Christian Slater holds together “Menagerie” family led by Jessica Lange
It is difficult to break new ground with Tennessee Williams’ classic “The Glass Menagerie.” The specificity of the writing, right down to the stage directions, leave very little leeway for interpretation for the physical life of the show. As a result, the opportunity for theatrical magic comes down to casting. Moreover, this is a gentle play, as the character Tom says in his opening speech, a memory. It evokes a world that is much further away from today’s sensibilities. The prewar, Depression-era St. Louis it conjures is far too distant for all but a small fraction of today’s audiences. As a result, this production seemed dated. The echoes of its time have truly been lost and so what remains is a character study without the immediacy of context.
It is to director David Leveaux’s credit that this production is so compelling. He has focused on the characters and what drives them and he has not shied away from the sentimentality inherent in the conceit of a memory. The story of a family—mother Amanda desperate to find a man for her crippled daughter Laura, fearful that her restless son Tom will abandon them like his father did and the gentleman caller who has the potential to save the day—is astonishingly simple when viewed against the complexities of contemporary structure. And yet the desire to love, be viable and find oneself are human themes that have seldom found better expression than in this script.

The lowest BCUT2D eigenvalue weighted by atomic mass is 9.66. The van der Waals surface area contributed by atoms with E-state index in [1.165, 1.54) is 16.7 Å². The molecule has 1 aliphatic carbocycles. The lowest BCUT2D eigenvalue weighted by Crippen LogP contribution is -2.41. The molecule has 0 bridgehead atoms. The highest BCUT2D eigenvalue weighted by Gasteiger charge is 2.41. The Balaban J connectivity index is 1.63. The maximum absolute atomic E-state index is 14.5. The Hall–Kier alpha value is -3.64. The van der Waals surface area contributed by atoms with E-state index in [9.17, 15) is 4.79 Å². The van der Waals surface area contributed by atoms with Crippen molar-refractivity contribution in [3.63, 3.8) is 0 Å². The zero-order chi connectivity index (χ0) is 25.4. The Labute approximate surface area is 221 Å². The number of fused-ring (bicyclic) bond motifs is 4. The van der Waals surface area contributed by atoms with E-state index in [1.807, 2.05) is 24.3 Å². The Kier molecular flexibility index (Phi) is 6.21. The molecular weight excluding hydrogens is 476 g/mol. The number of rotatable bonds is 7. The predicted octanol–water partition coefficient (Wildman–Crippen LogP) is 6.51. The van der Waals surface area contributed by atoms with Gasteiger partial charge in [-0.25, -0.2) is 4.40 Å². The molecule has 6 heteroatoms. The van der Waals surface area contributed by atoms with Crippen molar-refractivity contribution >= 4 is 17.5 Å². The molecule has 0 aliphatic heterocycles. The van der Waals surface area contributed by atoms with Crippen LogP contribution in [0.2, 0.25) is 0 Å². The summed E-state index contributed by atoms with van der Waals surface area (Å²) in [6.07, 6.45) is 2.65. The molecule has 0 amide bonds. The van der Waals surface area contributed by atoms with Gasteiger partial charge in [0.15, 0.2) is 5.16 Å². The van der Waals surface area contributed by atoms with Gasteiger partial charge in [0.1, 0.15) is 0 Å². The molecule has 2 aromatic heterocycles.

Jessica Lange is a convincing Amanda. Fragile, frustrated and very nearly insane, she plays the role as a series of neurotic explosions. It is appropriately unsettling, and she is fearless in attacking the role. Josh Lucas is excellent as The Gentleman Caller. He embodies that kind of aggressive dreamer intoxicated on his own brand of self-confidence and rising on the tide of personality. And yet, in his awkwardness and dream-chasing, he emerges as a kind of loser. It’s a fascinating portrayal. Sarah Paulson is a solid Laura, but she overplays the pathos. It should be simpler, and when she finally does relax and open up a little bit the performance works. The play, however, belongs to Christian Slater. From the flat Midwestern accent to the ability to move fluidly between scenes that are happening and memories, he holds this production together. His restlessness and his stifled poetry motivate the character of Tom, who at the end, cannot find his dream, or his peace.